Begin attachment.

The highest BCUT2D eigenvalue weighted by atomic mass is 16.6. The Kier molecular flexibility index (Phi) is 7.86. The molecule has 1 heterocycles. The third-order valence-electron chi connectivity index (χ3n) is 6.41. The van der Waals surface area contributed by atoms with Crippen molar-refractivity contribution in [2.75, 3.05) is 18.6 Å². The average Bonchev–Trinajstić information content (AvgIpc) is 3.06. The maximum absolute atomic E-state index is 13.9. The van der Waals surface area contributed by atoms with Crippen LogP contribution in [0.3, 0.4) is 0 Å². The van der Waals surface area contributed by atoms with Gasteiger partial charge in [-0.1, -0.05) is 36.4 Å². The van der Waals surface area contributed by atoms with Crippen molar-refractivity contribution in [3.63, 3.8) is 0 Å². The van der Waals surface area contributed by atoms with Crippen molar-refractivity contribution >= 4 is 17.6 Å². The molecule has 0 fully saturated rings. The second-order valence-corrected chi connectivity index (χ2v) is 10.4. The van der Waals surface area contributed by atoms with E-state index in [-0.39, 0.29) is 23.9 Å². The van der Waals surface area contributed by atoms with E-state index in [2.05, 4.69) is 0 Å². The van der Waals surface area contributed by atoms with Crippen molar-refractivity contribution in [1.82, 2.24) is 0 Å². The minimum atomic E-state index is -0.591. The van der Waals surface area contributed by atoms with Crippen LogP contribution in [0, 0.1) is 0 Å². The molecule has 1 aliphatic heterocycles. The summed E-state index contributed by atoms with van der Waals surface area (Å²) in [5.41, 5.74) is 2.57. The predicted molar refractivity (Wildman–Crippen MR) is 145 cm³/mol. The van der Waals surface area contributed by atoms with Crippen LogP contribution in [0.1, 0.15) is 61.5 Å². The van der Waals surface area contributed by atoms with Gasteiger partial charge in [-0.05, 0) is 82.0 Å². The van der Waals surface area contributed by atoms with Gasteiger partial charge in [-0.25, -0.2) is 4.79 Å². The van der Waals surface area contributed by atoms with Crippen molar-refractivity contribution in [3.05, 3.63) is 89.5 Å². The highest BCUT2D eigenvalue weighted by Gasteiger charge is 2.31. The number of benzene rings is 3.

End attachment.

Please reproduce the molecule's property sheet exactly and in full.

The highest BCUT2D eigenvalue weighted by atomic mass is 16.6. The Kier molecular flexibility index (Phi) is 7.86. The molecule has 1 heterocycles. The third-order valence-electron chi connectivity index (χ3n) is 6.41. The van der Waals surface area contributed by atoms with Crippen molar-refractivity contribution in [2.75, 3.05) is 18.6 Å². The average Bonchev–Trinajstić information content (AvgIpc) is 3.06. The maximum absolute atomic E-state index is 13.9. The van der Waals surface area contributed by atoms with Crippen LogP contribution in [0.3, 0.4) is 0 Å². The van der Waals surface area contributed by atoms with Gasteiger partial charge in [-0.1, -0.05) is 36.4 Å². The van der Waals surface area contributed by atoms with Crippen molar-refractivity contribution in [3.63, 3.8) is 0 Å². The van der Waals surface area contributed by atoms with Crippen molar-refractivity contribution >= 4 is 17.6 Å². The molecule has 0 fully saturated rings. The second-order valence-corrected chi connectivity index (χ2v) is 10.4. The van der Waals surface area contributed by atoms with E-state index in [-0.39, 0.29) is 23.9 Å². The van der Waals surface area contributed by atoms with E-state index in [2.05, 4.69) is 0 Å². The van der Waals surface area contributed by atoms with Crippen molar-refractivity contribution in [1.82, 2.24) is 0 Å². The minimum atomic E-state index is -0.591. The van der Waals surface area contributed by atoms with Crippen LogP contribution in [0, 0.1) is 0 Å². The molecule has 1 aliphatic heterocycles. The summed E-state index contributed by atoms with van der Waals surface area (Å²) in [5.41, 5.74) is 2.57. The predicted molar refractivity (Wildman–Crippen MR) is 145 cm³/mol. The van der Waals surface area contributed by atoms with Crippen LogP contribution in [0.1, 0.15) is 61.5 Å². The van der Waals surface area contributed by atoms with Gasteiger partial charge in [-0.05, 0) is 82.0 Å². The van der Waals surface area contributed by atoms with Gasteiger partial charge in [-0.25, -0.2) is 4.79 Å². The van der Waals surface area contributed by atoms with Crippen molar-refractivity contribution in [3.05, 3.63) is 89.5 Å². The highest BCUT2D eigenvalue weighted by Gasteiger charge is 2.31. The number of benzene rings is 3.